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The girls really loved this monument to Joan of Arc.

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With a day that broke into sun, we went on to Montmartre and Sacre Coeur.



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And the first leg of our homeward journey, on the 3-hour Eurostar trip from Paris to London (the part that goes through the Chunnel takes just 35 minutes, the same as the ferry from Bainbridge to Seattle).

Our last must-see in London: 221 B Baker Street, the Sherlock Holmes Museum.
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Once in Central Hounslow, we feasted on Indian food as our last meal in England. The best chicken biryani for £3 and 2 naan for £1!
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Dec. 29: Sunrise over Hounslow, as we boarded the Picadilly line for the airport.
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And 22 hours later, on the Seattle light rail and almost home, exhausted, but so very happy and grateful to have had this experience.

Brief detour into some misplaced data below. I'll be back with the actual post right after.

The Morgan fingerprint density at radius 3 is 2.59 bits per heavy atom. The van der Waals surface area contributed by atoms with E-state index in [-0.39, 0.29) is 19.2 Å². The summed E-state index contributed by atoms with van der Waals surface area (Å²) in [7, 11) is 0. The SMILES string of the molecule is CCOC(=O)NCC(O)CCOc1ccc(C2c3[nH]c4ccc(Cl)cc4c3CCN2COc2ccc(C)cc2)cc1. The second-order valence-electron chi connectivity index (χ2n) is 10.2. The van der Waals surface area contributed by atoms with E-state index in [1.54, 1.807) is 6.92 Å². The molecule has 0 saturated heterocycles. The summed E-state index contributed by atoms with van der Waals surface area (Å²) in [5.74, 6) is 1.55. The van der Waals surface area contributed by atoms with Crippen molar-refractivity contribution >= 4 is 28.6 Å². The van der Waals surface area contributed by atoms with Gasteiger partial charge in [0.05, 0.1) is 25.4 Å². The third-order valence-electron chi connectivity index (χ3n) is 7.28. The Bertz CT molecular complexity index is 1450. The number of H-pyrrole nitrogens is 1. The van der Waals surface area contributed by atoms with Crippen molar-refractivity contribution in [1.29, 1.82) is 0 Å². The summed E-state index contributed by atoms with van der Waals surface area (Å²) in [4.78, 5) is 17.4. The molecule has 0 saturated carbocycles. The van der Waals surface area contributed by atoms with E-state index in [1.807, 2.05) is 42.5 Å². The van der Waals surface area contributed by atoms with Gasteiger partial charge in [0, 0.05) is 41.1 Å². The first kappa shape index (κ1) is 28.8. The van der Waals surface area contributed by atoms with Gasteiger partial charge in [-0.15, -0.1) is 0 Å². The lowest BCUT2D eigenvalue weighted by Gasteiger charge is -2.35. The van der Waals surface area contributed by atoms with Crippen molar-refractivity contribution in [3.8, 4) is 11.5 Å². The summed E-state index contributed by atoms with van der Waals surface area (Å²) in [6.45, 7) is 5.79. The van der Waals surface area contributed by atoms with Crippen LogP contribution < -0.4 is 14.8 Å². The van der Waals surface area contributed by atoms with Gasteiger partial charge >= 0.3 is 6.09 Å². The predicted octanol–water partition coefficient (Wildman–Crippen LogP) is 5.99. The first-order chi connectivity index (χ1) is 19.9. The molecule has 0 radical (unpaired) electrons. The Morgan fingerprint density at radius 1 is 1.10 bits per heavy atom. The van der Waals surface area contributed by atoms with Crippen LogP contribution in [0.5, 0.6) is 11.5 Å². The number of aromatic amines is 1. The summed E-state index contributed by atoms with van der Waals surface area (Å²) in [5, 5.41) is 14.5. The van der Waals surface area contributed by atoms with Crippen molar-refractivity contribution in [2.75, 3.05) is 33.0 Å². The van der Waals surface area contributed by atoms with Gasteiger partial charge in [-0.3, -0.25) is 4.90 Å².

Christmas trip 2014, part 4

After the Christmas Eve service in Cambridge, we traveled back to London (via taxi, train, tube, and finally foot) and our hostel for Christmas Day. In one station, B was looking around for the window to purchase children’s fares for the underground. A helpful officer walked up to us: “Can I help with anything?”
B: “Yeah–I need to buy children’s tickets.”
Officer: “How old are the children?”
B: “16, 14, and 11.”
Officer: “No offense young man, but just for today, you look like you could be just under 11.”

B walked up to the ticket agent at the proper window. “Okay, I’ve got a 16-year-old, a 14-year-old, and two adults.”
Ticket agent: “So you’ve got two 15-year-olds.”
B: “No, a 16-year-old and a 14-year-old.”
Agent: “Work with me here!”


Christmas morning, we slept way in, opened a couple of gifts, and made a delicious brunch of eggs, British bacon, and tomatoes. Meanwhile, the hostel staff were preparing their shared Christmas meal of boiled ham with rosemary, broccoli, brussels sprouts, and savory scones. Everyone in the hostel kitchen and dining room watched everyone else in a kind of casual way, interested in what an itinerant Christmas looked like for others.

In the afternoon, we set out on a brisk walk to hear the gorgeous Festal Evensong service at St. Paul’s Cathedral.


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Christmas dinner! I tried mushy peas (which I’ve been wanting to do for a long time)–verdict? Good–kind of like fresh-tasting split-pea soup.